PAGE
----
Direct_DebitCreated with Sketch.

New York

Creating an aids free future in The Americas and The Carribean

Go to site

London

Creating an aids free future in Africa, Asia and Europe

You are here

Get Updates

D nate

Increasing pharmaceutical support in local health centres helps more people get tested

21 October 2013

Back

We cannot create an AIDS free future if those who are positive go untreated or untested for HIV.Yet there are still millions of people around the world infected with the virus who do not yet know their status. To help overcome this, we fund a number of programmes that provide greater access to health services for people living with HIV/AIDS, to offer them the chance to protect themselves and others. Kheth'Impilo (KI) – a South African based organisation – is leading one such programme.

South Africa has more than 5.6 million people living with HIV today - the largest HIV epidemic in the world. Each year, 380,000 people become newly infected with HIV, with almost half of them unaware of their status having never been tested. In 2011, the South African Government launched a four year National Strategic Plan for HIV, STIs and TB. Its goal is to engage with 80% of people living with HIV/AIDS, to put them on treatment, and to reduce the number of new HIV infections overall by 50%. To alleviate the strain on congested urban hospitals, the supply of antiretroviral treatment (ART) for stable patients will move to local health clinics across South Africa - many of which have no pharmacy, dispensary or pharmaceutical support to administer ART.

Kheth'Impilo supports the South African Government in achieving its goals to expand quality HIV services in areas of high HIV infection in South Africa through the development of the pharmaceutical support services available for people living with HIV/AIDS. Funding goes towards training and placing mid-range pharmaceutical assistants in local clinics, offering them correct mentoring and supervision to test and treat people living with HIV, meeting the demand to have more people HIV tested.

The current progress has allowed for 28 pharmaceutical assistants to support 36 health centres. By the end of the programme, almost 50 pharmaceutical assistants will be fully trained, leading to 100 local centres having pharmaceutical assistants in place to administer HIV treatment. Currently over 42,000 people have been reached through this expansion.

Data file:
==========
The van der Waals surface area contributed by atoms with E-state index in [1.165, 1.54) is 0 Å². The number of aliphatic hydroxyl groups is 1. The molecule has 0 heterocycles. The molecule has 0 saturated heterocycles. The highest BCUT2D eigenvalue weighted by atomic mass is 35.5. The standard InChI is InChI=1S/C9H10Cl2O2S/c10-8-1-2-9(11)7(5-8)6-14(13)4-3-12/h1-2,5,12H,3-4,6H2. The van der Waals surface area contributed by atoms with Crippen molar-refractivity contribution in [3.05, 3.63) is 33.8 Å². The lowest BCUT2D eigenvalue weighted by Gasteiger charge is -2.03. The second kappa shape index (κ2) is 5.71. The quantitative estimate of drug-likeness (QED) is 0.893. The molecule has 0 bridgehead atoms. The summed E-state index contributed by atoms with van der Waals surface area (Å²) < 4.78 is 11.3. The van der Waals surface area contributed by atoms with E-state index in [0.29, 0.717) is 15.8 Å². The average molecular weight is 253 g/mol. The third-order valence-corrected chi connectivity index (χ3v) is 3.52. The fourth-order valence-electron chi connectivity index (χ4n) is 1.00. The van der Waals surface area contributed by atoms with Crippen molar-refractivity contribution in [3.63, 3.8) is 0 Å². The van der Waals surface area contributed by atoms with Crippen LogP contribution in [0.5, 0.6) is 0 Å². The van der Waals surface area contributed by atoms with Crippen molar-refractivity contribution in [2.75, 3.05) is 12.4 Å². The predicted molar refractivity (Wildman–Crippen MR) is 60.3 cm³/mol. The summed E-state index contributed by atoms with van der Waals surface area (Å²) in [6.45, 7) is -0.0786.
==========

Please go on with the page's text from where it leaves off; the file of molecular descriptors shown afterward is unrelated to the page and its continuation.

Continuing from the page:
By the end of the programme, we hope there will be enough support for up to 100,000 additional people to receive regular treatment at supported clinics – people who previously would not have received treatment otherwise. There are also 453 prospective assistants in training, with 280 of them who will have qualified to full post-basic pharmaceutical standard by the end of the programme.

The access to HIV treatment, support services and advice to people at risk of HIV are critical elements in the AIDS response and a step closer to our goals of no more HIV infections. Every person put on ART reduces their infection rate by 96%, greatly reducing the risk of passing on the virus.

Hillary Clinton visited South Africa last year and learnt about the pharmaceutical assistant programme being rolled out in provincial areas of the country and praised it for its innovation. You can watch a video of a part of her visit here.

You can also watch this video about the progress Kheth’Impilo has made in supporting people living with HIV across South Africa here.

And a first hand account by one of the trainee pharmaceutical assistants who are inducted into the programme who talks about how the programme has helped change his life, provide for his siblings and give something back to the community he lives in. You can watch it here.